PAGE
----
If India does not record a new polio case through January 13, “produc[ing] 12 straight months of polio-free surveillance data, it will be removed from the list of countries where polio is considered endemic, leaving only the other three,” Pakistan, Afghanistan, and Nigeria, Scientific American reports (Branswell, 1/9). “Asking other countries to draw inspiration from India in their polio eradication drive, Microsoft co-founder Bill Gates said the country not reporting a single polio case over the last year is a major milestone in the global health sector,” the Economic Times writes (1/10).
“Nigeria’s 36 Executive Governors and the Federal Capital Territory have signed up to the Nigeria Immunization Challenge launched by the Bill & Melinda Gates Foundation last year,” a Gates Foundation press release states. “The Nigeria Immunization Challenge sets specific objectives that need to be met during each quarter of 2012. If met, Nigeria will significantly improve its chances of stopping polio and protecting more children against vaccine-preventable diseases such as measles and whooping cough,” the release adds, noting, “As of December 30, 2011, 51 cases of wild poliovirus had been reported in eight Nigerian states” (1/5).
“In India, a mass vaccination campaign involving more than a million volunteers reduced cases nationally by 94 percent between 2009 and 2010, from 741 to 42, and down to the single case last year,” the Guardian reports, adding, “If in India as a whole there are no more confirmed cases before 13 January, the country will have completed its first year without a new victim. And if polio is gone from India, the only countries where the disease is still endemic would be Nigeria, Afghanistan and Pakistan.”
Wall Street Journal Examines Potential Implications Of Allegedly Fake U.S. Vaccination Campaign In Pakistan
The Wall Street Journal reports on how “a reportedly fake vaccination campaign conducted [by the U.S.] to help hunt down Osama bin Laden has caused a backlash against international health workers in some parts of Pakistan and has impeded efforts to wipe out polio in the country,” one of only four worldwide where polio remains endemic. The article quotes a UNICEF country representative, a U.S. Embassy official, a Muslim cleric, a non-governmental organization representative, a local health care worker, and an official with a provincial health department (Tohid, 12/3).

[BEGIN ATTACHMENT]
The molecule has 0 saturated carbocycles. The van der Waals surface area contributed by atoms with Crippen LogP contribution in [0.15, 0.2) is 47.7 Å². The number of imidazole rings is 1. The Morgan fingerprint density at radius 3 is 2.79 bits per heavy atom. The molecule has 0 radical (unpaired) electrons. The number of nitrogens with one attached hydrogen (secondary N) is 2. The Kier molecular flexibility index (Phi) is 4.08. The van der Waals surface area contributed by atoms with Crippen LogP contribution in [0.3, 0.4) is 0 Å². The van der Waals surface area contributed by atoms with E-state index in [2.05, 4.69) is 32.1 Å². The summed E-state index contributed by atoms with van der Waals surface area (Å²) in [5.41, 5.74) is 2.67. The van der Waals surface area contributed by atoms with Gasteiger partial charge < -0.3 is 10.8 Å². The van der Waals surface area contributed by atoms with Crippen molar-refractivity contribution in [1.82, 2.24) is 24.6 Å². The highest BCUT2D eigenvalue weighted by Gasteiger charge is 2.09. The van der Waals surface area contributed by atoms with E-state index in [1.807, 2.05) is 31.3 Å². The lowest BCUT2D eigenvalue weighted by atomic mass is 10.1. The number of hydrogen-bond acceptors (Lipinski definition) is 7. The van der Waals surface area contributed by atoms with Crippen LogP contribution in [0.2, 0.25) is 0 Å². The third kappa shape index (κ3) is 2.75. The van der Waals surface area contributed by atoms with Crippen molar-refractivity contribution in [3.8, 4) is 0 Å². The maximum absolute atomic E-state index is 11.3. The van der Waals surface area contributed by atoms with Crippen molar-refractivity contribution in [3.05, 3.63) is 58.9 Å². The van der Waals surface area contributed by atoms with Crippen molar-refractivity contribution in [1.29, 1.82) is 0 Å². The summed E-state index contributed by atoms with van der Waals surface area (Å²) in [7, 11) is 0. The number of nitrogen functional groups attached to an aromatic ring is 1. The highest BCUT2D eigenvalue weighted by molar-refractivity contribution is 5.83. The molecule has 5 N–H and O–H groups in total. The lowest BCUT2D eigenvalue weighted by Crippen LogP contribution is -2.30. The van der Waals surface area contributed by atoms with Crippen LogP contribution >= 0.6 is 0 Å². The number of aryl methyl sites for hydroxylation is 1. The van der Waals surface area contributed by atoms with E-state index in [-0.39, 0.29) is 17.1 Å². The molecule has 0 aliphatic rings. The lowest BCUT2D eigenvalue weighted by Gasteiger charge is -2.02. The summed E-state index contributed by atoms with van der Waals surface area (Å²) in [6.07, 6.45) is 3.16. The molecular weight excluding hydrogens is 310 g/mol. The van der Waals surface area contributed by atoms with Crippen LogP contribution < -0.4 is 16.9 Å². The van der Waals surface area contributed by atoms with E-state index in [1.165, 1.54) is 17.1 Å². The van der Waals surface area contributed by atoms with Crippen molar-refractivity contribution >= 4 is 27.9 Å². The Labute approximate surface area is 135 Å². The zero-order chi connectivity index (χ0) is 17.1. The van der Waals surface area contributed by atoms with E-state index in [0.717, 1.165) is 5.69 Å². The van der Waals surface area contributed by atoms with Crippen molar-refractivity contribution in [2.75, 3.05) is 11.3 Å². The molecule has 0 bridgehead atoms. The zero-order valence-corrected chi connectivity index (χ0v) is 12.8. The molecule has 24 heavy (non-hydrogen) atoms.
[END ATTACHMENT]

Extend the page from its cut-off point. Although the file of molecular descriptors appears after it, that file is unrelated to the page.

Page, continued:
Number Of Annual Polio Cases In Nigeria Quadruples; WHO, Government Working To Vaccinate Millions Of Children
Nigeria has reported 43 cases of polio so far this year, up from 11 cases in 2010, and the disease has spread to Niger, Mali, and Cote d’Ivoire, according to a WHO official, BBC News reports. “Polio was affecting eight northern Nigerian states — two more than a few months ago, the head of Nigeria’s National Primary Healthcare Development Agency (NPHDA), Dr. Ado Muhammad, told the BBC.”
“Up to 3.2 million South Sudanese children have received vaccinations against polio in a United Nations-backed campaign to ensure the new country remains free of the deadly disease, more than two years after the last case was reported,” the U.N. News Centre reports. The three-phase campaign, which is being coordinated by South Sudan’s health ministry and backed by UNICEF and the WHO, will continue with additional immunizations next month, according to the news service. “Polio … re-emerged in South Sudan in April 2008, but after an intensive vaccination campaign, no new cases have been reported since June 2009,” the U.N. News Centre writes (11/14).
In this Huffington Post opinion piece, Sania Nishtar, founder of Heartfile and the recently launched Sania Nishtar Health Fund, writes that “[a]fter 23 years of commencing the World Health Organisation-led Global Polio Eradication initiative, billions of dollars in investment, mobilization of 20 million health workers and a population wide intervention in 125 countries, vaccinating more than two billion children, there are only four countries in the world which continue to harbor the disease,” and Pakistan is “a living threat to the global goal of eradicating a disease for the second time from the face of this planet.”
Health officials in the northern Angolan province of Uige are on high alert “after a 14-month-old boy tested positive for polio, which has made a resurgence in the country, UNICEF said Thursday,” Agence France-Presse reports (11/3). “After eliminating new polio cases for three years in succession following its 27-year civil war, Angola saw a strain of the crippling virus reappear in 2005,” the news service adds.
In this post in the “Health Affairs Blog,” diplomacy and global health consultant Judith Kaufmann writes about the Global Polio Eradication Initiative (GPEI) Independent Monitoring Board quarterly report released last week, stating, “What is really new about this report … is that it does not, as so many GPEI reports have…
In this SciDev.Net editorial, T.V. Padma, regional coordinator for South Asia for the news service, recaps findings from the latest report of the Independent Monitoring Board of the Global Polio Eradication Initiative (GPEI), released last week, and writes, “Polio control in developing countries has received massive international support and funding, including free supplies of vaccines. Yet transmission of the virus remains. Clearly, there are problems other than funds.”